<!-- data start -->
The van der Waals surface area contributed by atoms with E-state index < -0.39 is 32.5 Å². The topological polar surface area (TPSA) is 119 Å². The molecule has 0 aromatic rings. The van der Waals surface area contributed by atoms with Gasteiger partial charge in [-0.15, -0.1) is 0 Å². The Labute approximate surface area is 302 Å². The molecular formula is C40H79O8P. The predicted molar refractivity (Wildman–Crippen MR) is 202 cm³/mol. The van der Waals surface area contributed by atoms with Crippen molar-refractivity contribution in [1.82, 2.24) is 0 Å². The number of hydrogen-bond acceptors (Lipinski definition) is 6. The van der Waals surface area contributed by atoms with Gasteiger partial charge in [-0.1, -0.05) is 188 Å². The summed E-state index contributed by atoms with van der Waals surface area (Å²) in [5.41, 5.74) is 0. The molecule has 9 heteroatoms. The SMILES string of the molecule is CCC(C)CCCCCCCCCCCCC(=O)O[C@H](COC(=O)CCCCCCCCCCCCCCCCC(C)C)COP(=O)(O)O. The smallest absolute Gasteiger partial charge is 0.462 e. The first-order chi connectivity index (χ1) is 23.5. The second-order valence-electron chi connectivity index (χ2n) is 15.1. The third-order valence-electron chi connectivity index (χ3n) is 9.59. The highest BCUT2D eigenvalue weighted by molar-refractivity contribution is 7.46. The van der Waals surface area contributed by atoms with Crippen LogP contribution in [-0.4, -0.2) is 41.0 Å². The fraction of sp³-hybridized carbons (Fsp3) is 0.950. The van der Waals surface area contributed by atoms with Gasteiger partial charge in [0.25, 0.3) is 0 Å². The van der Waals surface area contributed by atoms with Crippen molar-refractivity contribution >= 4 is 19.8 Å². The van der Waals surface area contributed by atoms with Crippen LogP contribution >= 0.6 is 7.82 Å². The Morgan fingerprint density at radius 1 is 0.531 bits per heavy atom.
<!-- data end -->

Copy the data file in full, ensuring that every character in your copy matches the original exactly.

The van der Waals surface area contributed by atoms with E-state index < -0.39 is 32.5 Å². The topological polar surface area (TPSA) is 119 Å². The molecule has 0 aromatic rings. The van der Waals surface area contributed by atoms with Gasteiger partial charge in [-0.15, -0.1) is 0 Å². The Labute approximate surface area is 302 Å². The molecular formula is C40H79O8P. The predicted molar refractivity (Wildman–Crippen MR) is 202 cm³/mol. The van der Waals surface area contributed by atoms with Crippen molar-refractivity contribution in [1.82, 2.24) is 0 Å². The number of hydrogen-bond acceptors (Lipinski definition) is 6. The van der Waals surface area contributed by atoms with Gasteiger partial charge in [-0.1, -0.05) is 188 Å². The summed E-state index contributed by atoms with van der Waals surface area (Å²) in [5.41, 5.74) is 0. The molecule has 9 heteroatoms. The SMILES string of the molecule is CCC(C)CCCCCCCCCCCCC(=O)O[C@H](COC(=O)CCCCCCCCCCCCCCCCC(C)C)COP(=O)(O)O. The smallest absolute Gasteiger partial charge is 0.462 e. The first-order chi connectivity index (χ1) is 23.5. The second-order valence-electron chi connectivity index (χ2n) is 15.1. The third-order valence-electron chi connectivity index (χ3n) is 9.59. The highest BCUT2D eigenvalue weighted by molar-refractivity contribution is 7.46. The van der Waals surface area contributed by atoms with Crippen LogP contribution in [-0.4, -0.2) is 41.0 Å². The fraction of sp³-hybridized carbons (Fsp3) is 0.950. The van der Waals surface area contributed by atoms with Gasteiger partial charge in [0.25, 0.3) is 0 Å². The van der Waals surface area contributed by atoms with Crippen molar-refractivity contribution >= 4 is 19.8 Å². The van der Waals surface area contributed by atoms with Crippen LogP contribution >= 0.6 is 7.82 Å². The Morgan fingerprint density at radius 1 is 0.531 bits per heavy atom.